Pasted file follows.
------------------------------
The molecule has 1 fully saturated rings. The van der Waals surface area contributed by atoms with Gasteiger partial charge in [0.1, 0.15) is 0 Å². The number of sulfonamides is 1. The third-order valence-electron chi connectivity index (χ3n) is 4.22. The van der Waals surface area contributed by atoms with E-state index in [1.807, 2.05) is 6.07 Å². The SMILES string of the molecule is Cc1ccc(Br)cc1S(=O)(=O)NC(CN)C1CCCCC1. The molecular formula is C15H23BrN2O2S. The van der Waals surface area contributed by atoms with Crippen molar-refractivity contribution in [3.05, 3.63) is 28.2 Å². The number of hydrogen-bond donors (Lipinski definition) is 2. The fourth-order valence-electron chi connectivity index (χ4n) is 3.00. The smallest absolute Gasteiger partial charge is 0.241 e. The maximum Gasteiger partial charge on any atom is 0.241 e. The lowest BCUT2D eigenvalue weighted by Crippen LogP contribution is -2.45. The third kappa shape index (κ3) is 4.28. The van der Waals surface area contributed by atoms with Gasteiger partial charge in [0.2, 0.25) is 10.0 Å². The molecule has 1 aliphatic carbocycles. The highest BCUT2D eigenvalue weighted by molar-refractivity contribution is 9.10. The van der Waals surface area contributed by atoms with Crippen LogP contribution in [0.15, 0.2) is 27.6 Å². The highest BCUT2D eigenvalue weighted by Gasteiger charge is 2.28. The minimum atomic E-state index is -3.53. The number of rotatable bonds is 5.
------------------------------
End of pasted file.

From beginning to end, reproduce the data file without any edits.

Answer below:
The molecule has 1 fully saturated rings. The van der Waals surface area contributed by atoms with Gasteiger partial charge in [0.1, 0.15) is 0 Å². The number of sulfonamides is 1. The third-order valence-electron chi connectivity index (χ3n) is 4.22. The van der Waals surface area contributed by atoms with E-state index in [1.807, 2.05) is 6.07 Å². The SMILES string of the molecule is Cc1ccc(Br)cc1S(=O)(=O)NC(CN)C1CCCCC1. The molecular formula is C15H23BrN2O2S. The van der Waals surface area contributed by atoms with Crippen molar-refractivity contribution in [3.05, 3.63) is 28.2 Å². The number of hydrogen-bond donors (Lipinski definition) is 2. The fourth-order valence-electron chi connectivity index (χ4n) is 3.00. The smallest absolute Gasteiger partial charge is 0.241 e. The maximum Gasteiger partial charge on any atom is 0.241 e. The lowest BCUT2D eigenvalue weighted by Crippen LogP contribution is -2.45. The third kappa shape index (κ3) is 4.28. The van der Waals surface area contributed by atoms with Gasteiger partial charge in [0.2, 0.25) is 10.0 Å². The molecule has 1 aliphatic carbocycles. The highest BCUT2D eigenvalue weighted by molar-refractivity contribution is 9.10. The van der Waals surface area contributed by atoms with Crippen LogP contribution in [0.15, 0.2) is 27.6 Å². The highest BCUT2D eigenvalue weighted by Gasteiger charge is 2.28. The minimum atomic E-state index is -3.53. The number of rotatable bonds is 5.